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NASCAR, BMS officials react to McClure's sudden death at 42
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NASCAR, BMS officials react to McClure's sudden death at 42

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The sudden death of former NASCAR driver Eric McClure of Abingdon on Sunday due to unknown causes sparked reactions across the region and nation. McClure was 42.

Veteran NASCAR Xfinity Series driver Chad Finchum was one of McClure’s closest friends in the sport. The Knoxville resident heard the news about McClure Sunday morning.

“There was no easy way to digest that information. It’s just heartbreaking for everyone involved, especially his family,” said Finchum in a phone call. “Eric was a really good friend of mine and he made an imprint on the lives of thousands.”

According to a report by the Associated Press, McClure’s body was sent to Roanoke for an autopsy.

The connection between McClure and Finchum began in 2014 at an autograph signing during Food City Race Night in downtown Bristol before the fall NASCAR race weekend.

“I think our tables were side-by-side, so Eric and I got the chance to talk for a few minutes at the end of the day,” Finchum said. “That one conversation led to one heck of a relationship between us.”

Soon after that meeting, McClure signed Finchum to drive for his new Martin-McClure Racing team in the NASCAR K&N Series. The bond grew stronger on April 17, 2016, when Finchum and McClure combined to win the PittLite 125 K&N Pro Series East event at Bristol Motor Speedway.

“I will never forget that day and those memories,” Finchum said. “When I climbed out of the car in Victory Lane, I could see Eric and his father running up to meet us. Everyone was crying.

“Bristol was the home track for both Eric and me. For us to form that partnership and win in our first race together … there was nothing more special. That’s still the highlight of my career.”

Finchum, who ran a total of six K&N races for the Martin-McClure team, said that McClure also introduced him to his current NASCAR Xfinity Series team owner Carl Long. Since 2017, Finchum has competed in 103 Xfinity and four NASCAR Cup events.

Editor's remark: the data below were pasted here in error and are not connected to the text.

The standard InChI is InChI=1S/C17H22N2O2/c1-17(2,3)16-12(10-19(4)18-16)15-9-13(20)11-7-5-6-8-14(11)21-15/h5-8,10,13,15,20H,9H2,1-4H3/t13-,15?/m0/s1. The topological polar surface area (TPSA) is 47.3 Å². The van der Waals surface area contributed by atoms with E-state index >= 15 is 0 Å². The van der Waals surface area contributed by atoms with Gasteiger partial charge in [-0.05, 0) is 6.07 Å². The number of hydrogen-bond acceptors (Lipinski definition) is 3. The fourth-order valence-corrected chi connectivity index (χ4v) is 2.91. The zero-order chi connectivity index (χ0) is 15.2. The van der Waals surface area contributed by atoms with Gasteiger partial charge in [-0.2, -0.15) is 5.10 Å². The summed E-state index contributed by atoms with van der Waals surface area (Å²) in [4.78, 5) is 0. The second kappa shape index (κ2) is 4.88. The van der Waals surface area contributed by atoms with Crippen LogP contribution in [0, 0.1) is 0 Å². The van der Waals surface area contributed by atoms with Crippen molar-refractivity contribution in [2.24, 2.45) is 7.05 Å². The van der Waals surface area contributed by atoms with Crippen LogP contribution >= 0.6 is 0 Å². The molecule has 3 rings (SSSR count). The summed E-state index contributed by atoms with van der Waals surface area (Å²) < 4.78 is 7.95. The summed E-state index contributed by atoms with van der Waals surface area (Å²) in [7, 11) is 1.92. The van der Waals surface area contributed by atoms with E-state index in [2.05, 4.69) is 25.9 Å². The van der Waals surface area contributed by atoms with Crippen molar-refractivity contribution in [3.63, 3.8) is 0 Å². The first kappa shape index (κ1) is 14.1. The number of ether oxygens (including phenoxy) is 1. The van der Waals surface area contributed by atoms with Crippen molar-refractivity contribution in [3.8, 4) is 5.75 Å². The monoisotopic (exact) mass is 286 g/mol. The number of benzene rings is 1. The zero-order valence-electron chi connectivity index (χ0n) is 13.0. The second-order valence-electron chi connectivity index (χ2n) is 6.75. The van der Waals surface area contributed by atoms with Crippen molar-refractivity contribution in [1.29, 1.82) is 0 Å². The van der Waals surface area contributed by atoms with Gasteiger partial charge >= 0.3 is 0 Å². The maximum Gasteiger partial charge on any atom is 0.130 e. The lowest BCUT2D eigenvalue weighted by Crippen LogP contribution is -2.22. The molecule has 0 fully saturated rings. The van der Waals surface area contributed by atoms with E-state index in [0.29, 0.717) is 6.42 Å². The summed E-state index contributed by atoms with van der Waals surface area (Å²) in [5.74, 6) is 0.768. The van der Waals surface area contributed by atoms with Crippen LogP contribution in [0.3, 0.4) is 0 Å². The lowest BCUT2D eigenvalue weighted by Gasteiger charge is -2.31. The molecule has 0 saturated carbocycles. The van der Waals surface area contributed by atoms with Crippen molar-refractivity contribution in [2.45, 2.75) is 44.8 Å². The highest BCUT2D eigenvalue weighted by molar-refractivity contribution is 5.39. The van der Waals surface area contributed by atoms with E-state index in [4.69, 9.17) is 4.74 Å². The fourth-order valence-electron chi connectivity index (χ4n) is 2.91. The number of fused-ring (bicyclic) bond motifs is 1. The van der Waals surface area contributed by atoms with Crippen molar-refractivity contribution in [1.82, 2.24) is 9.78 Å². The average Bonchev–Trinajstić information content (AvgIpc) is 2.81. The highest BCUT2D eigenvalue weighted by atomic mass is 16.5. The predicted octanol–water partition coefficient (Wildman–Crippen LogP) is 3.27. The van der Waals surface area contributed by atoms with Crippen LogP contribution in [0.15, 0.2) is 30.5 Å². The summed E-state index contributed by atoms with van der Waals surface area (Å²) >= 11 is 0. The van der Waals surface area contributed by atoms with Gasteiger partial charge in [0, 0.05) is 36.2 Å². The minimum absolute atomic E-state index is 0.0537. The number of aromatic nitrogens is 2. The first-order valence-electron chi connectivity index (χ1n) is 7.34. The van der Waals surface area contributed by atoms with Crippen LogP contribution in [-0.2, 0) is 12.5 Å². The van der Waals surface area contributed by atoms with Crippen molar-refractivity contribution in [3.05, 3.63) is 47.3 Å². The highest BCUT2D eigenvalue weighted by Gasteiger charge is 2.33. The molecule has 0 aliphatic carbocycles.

“Without Eric’s help, I would have never had those opportunities,” Finchum said. “Before I met Eric, I had my head to the grindstone, and I was doing everything I could at short tracks like Kingsport, Lonesome Pine Raceway and Radford but it just seemed like my career was going to end there.”

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In addition to offering a ride and assisting with a job, Finchum said that McClure helped him navigate life off the track such as the vital process of securing and representing sponsors.

“Eric was a great mentor and friend,” Finchum said. “He really set me on the path to where I am today. I owe Eric everything.”

The following statement was released by McClure’s family on Sunday afternoon.

“The family of Eric Wayne McClure, former NASCAR driver, announces with great sorrow his passing on Sunday. They would like to thank everyone for their prayers and support during this very difficult time.”

Bristol Motor Speedway executive vice-president and general manager Jerry Caldwell also released a statement.

“We are saddened to learn today of the passing of our friend, Eric McClure, who competed many times at Bristol Motor Speedway during his career as a driver and team owner,” Caldwell said. “On behalf of the entire team here at his home track, we send our heartfelt condolences to his family, friends, teammates and many fans.”

More comments came from NASCAR leaders, team owners and drivers. Austin Cindric, who won the 2020 Xfinity Series championship and currently competes in the Cup series, won a pair of K&N Series races in 2016 for McClure’s team.

“Really saddened to hear the loss of Eric McClure today,” Cindric said. “Helped me get a start in NASCAR. Will always cherish our success & these memories. RIP friend.”

From 2003 until 2016, McClure competed in 288 Xfinity races while also making three starts in the Cup series and one in Trucks.

The Chilhowie native and Emory & Henry graduate was involved in several hard crashes during his career, including a gruesome 2012 incident at Talladega Superspeedway that left McClure with a concussion among other injuries.

McClure also struggled with acute renal failure in 2013 and kidney failure in 2019.

“I hadn’t heard a lot from Eric over the last couple weeks, but I saw a Facebook post he made Saturday, and it looked like he was doing well,” Finchum said. “I was thinking how I needed to give Eric a call before the Bristol race weekend in September.

“When I woke up [Sunday] morning, I had a text from a friend, and it said that Eric had passed. I know that Eric had a deep religious faith. My prayers go out to his family. It’s sad.”

agregory@bristolnews.com | Twitter: @Greg_BHCSports | (276) 645-2544

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